In a previous post I mentioned some work I had done for Quantellia involving the Carter Center’s efforts in Liberia to strengthen the country’s legal system. I have not been at liberty to discuss the effort until a couple of weeks ago, when Quantellia announced the work and their findings. Of their work, the Carter Center says:
Since 2006, building on its long history of engagement in Liberia, The Carter Center has been implementing an access to justice project in Liberia in response to these critical needs and invitations by the government. Governed by a Memorandum of Understanding with the Ministry of Justice, and in partnership with the Ministry of Internal Affairs, the National Traditional Council, and other stakeholders, the Center works in four areas with the aim of helping to create a working and responsive justice system consistent with local needs and human rights, paying special attention to rural areas and the needs of marginalized populations. ¹
One of those four areas mentioned is “Improving Access to Justice”, and Quantellia was tasked with building a decision model showing the efficacy of sending Community Legal Advisers (CLA), now called Community Justice Advisers (CJA) out into remote, underserved communities by providing them training, support, and motorscooters. These CJA are paralegals and they are tasked with helping both plaintiffs and defendants gain access to the formal justice system which, in many locales, lags behind the people’s use of customary justice.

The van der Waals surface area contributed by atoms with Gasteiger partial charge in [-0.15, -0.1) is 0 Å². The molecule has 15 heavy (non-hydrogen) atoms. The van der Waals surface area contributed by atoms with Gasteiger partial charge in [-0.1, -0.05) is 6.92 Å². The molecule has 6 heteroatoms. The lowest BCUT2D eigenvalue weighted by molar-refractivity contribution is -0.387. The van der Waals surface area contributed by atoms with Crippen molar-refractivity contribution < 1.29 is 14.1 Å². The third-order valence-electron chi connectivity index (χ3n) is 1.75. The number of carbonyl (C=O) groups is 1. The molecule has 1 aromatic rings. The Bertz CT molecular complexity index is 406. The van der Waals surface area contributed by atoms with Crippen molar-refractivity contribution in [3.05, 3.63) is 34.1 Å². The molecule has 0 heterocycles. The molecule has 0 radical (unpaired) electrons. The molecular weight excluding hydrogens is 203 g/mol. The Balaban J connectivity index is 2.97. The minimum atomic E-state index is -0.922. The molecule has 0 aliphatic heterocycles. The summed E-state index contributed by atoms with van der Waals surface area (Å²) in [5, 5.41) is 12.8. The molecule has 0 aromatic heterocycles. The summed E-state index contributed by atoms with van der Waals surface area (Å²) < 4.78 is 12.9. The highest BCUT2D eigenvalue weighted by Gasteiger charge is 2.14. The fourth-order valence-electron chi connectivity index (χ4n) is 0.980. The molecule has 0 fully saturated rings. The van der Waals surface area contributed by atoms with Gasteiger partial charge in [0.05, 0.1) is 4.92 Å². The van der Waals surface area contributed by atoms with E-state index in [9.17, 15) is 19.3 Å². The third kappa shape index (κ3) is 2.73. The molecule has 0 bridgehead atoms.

I want to share the results of that work here. I’m very pleased and proud with the role I was able to play in the final document. The agreement was that I would do research and write a first and second draft, at the least. Also part of the agreement was that I would not receive credit, which I was quite happy to accept. I am, therefore, grateful the authors saw fit to acknowledge my efforts in a footnote. It’s far more than I expected; a lagniappe.
Here’s a link to the World Modeler Blog, where you can read Quantellia’s announcement regarding the project. Although both the paper and the video are available there, I’m also including a link directly to the paper (here) and embedding the video below.
I have often said I thought I would find it hard to find something to do that would be as exciting and fulfilling as working on the manned spaceflight program — specifically the Space Shuttle Main Engine — which I did for over two decades before my (somewhat early) retirement. After all, working with many of the world’s best rocket scientists does have its perks (or perqs), especially intellectually, and being a part of humanity’s effort to venture out into space is something I feel borders on the sacred. Working on this project provided me with those feelings as well and was both challenging and fulfilling. The video and the paper are, in my opinion, very well done and beautifully presented. I am proud to have been a small part of it.
I am, of course, very supportive of Quantellia’s vision and the products and services they have to offer. In fact, in case I haven’t mentioned it elsewhere, I began an association with them as a referral partner at the beginning of this year. If you’re dealing with complexity and would like to hear how we can help you realize your goals more effectively, drop me a line. I’m easy to find.